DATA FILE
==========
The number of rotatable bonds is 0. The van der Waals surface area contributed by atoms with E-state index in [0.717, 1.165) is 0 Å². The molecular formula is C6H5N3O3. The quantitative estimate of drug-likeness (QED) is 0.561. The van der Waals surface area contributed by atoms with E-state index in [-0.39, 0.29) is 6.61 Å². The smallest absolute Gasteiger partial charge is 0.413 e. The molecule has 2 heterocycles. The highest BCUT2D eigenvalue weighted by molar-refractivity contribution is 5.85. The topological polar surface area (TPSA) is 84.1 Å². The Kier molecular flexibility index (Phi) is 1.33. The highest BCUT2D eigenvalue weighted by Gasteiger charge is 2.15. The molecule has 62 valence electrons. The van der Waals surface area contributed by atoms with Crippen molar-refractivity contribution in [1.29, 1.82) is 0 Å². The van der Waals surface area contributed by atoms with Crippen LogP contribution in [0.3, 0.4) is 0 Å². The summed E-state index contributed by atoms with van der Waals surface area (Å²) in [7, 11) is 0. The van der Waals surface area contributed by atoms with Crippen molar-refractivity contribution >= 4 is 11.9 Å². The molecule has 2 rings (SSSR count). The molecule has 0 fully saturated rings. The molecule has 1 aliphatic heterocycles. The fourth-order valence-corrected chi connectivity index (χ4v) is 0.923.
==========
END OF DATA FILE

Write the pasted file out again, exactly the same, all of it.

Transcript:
The number of rotatable bonds is 0. The van der Waals surface area contributed by atoms with E-state index in [0.717, 1.165) is 0 Å². The molecular formula is C6H5N3O3. The quantitative estimate of drug-likeness (QED) is 0.561. The van der Waals surface area contributed by atoms with E-state index in [-0.39, 0.29) is 6.61 Å². The smallest absolute Gasteiger partial charge is 0.413 e. The molecule has 2 heterocycles. The highest BCUT2D eigenvalue weighted by molar-refractivity contribution is 5.85. The topological polar surface area (TPSA) is 84.1 Å². The Kier molecular flexibility index (Phi) is 1.33. The highest BCUT2D eigenvalue weighted by Gasteiger charge is 2.15. The molecule has 62 valence electrons. The van der Waals surface area contributed by atoms with Crippen molar-refractivity contribution in [1.29, 1.82) is 0 Å². The van der Waals surface area contributed by atoms with Crippen LogP contribution in [0.3, 0.4) is 0 Å². The summed E-state index contributed by atoms with van der Waals surface area (Å²) in [7, 11) is 0. The van der Waals surface area contributed by atoms with Crippen molar-refractivity contribution >= 4 is 11.9 Å². The molecule has 2 rings (SSSR count). The molecule has 0 fully saturated rings. The molecule has 1 aliphatic heterocycles. The fourth-order valence-corrected chi connectivity index (χ4v) is 0.923.